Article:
Two experienced psychiatrists (J.H.K. and H.W.K.) reviewed the charts of 868 patients, confirmed previous diagnoses, and determined CGI scores based on patient records. After training for the CGI rating, the CGI of 30 randomly selected charts were rated independently by 2 raters and its inter-rater reliability was high (Spearman rho=0.87). Data on 388 inpatients and outpatients in psychiatric treatment during this 4-year period were collected and analyzed. This study was approved by the institutional review board of Kyungpook National University Hospital.

Psychological scales

The 20-item Toronto Alexithymia Scale (TAS-20)

The TAS-20 has become the most widely used measure of the alexithymia construct.42 This self-report questionnaire measures three intercorrelated dimensions of the alexithymia construct: 1) difficulties identifying feelings, 2) difficulties describing feelings, and 3) externally oriented thinking. Each TAS-20 item was rated on a 5-point Likert scale, with total scores ranging from 20 to 100. The cutoff point used for alexithymia was ≥61.44 The study by Lee et al.45 reported how the TAS-20 was translated into Korean (TAS-20K). Using confirmatory factor analysis, these authors showed that the three-factor structure of the original scale was consistent with the Korean version of the scale (Cronbach's α=0.76).

Clinical Global Impression-Severity Scale

The CGI-Severity (CGI-S) was used to assess the clinician's impression of the current state of the patient's illness.46 The rater was asked to "consider his/her total clinical experience with the given population." The time span considered is the week prior to the rating; and the following scores can be given: 1=normal, not at all ill, 2=borderline mentally ill, 3=mildly ill, 4=moderately ill, 5=markedly ill, 6=severely ill, and 7=among the most extremely ill patients.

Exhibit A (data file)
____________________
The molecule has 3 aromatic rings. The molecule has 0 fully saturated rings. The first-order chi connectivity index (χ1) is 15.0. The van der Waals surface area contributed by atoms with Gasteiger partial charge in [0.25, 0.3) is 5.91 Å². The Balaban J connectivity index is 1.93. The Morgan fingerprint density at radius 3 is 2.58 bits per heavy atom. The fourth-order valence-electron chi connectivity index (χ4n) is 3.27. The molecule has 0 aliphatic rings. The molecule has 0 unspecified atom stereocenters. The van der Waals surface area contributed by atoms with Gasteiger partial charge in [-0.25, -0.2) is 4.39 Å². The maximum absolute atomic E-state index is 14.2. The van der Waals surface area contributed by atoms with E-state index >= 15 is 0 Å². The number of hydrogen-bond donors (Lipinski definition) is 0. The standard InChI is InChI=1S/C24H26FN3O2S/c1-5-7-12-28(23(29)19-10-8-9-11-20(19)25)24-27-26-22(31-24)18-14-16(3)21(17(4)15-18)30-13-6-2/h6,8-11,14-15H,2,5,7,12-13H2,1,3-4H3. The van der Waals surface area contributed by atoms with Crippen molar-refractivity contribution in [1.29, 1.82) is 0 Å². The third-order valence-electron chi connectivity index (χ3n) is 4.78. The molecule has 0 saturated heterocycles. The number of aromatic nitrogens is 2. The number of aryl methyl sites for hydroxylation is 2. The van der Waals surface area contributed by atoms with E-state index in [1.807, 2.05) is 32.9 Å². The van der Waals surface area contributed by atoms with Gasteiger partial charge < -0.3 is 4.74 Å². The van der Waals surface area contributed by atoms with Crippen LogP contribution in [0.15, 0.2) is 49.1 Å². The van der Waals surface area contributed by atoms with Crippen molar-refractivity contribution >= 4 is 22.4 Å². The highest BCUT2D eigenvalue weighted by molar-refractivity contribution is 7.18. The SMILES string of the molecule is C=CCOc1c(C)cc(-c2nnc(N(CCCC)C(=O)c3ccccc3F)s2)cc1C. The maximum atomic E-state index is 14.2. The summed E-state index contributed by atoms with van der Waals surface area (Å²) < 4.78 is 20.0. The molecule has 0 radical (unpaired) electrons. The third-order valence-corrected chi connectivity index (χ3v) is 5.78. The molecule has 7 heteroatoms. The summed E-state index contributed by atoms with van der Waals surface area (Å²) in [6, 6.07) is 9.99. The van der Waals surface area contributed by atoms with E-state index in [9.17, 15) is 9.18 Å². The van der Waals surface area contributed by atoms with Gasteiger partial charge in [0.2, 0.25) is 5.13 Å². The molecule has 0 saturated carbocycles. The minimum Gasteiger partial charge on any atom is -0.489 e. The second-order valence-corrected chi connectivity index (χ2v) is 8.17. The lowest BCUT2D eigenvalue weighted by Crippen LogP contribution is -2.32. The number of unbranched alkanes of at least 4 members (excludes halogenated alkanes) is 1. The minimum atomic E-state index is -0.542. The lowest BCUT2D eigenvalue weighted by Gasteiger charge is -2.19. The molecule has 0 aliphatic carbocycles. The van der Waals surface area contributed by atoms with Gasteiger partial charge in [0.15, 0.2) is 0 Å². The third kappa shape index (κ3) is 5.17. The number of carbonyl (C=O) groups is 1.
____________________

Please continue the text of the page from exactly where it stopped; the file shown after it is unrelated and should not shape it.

Statistical analysis

Categorical cross-tabulations were examined for gender and alexithymia/non-alexithymia using the χ2 statistics. Between-group differences were compared in terms of demographic (e.g., age, education), clinical (e.g., duration of illness) and psychological variables (e.g., CGI score) using one-way analysis of variance (ANOVA) with post hoc Tukey's tests. Since the TAS-20K total and subfactor scores violated the assumption of normality, the Kruskal-Wallis test was used to compare these scores between diagnostic groups. Then, we followed up the main analysis with Mann-Whitney tests between pairs of groups, but only accepted them as significant if they were significant below 0.008 (0.05/number of tests=0.05/6).

Using a hierarchical regression analyses, age, gender, education, CGI score, and the duration of illness were entered in step one. The three dummy coding variables, with depressive group as baseline, were added in step two to examine the influence of particular DSM-IV disorders (i.e., psychotic, depressive, anxiety, and somatoform disorders) on alexithymia, as measured by total and subfactors scores on the TAS-20K. To avoid confusing interpretations of the comparative results between groups, depressive group, which is known to be the most alexithymic based on previous literature, was used as baseline.

The α level of significance was set at .05 for all the statistical analyses. All the statistical analyses were performed with SPSS for Windows software (version 12.0; SPSS Inc., Chicago, IL). Values are means±standard deviation (SD), unless otherwise noted.


Demographic and clinical characteristics

The average age of the study sample (n=388) was 40.2 years (±15.7) and 46% of the sample (n=178) were women. The sample consisted of 125 patients were categorized as DSM-IV depressive disorder (DP); 78 as somatoform disorder (SM); 117 as anxiety disorder (AX); 68 as psychotic disorder (PS). The mean CGI-S score was 3.38±0.95, indicating mildly to moderately ill.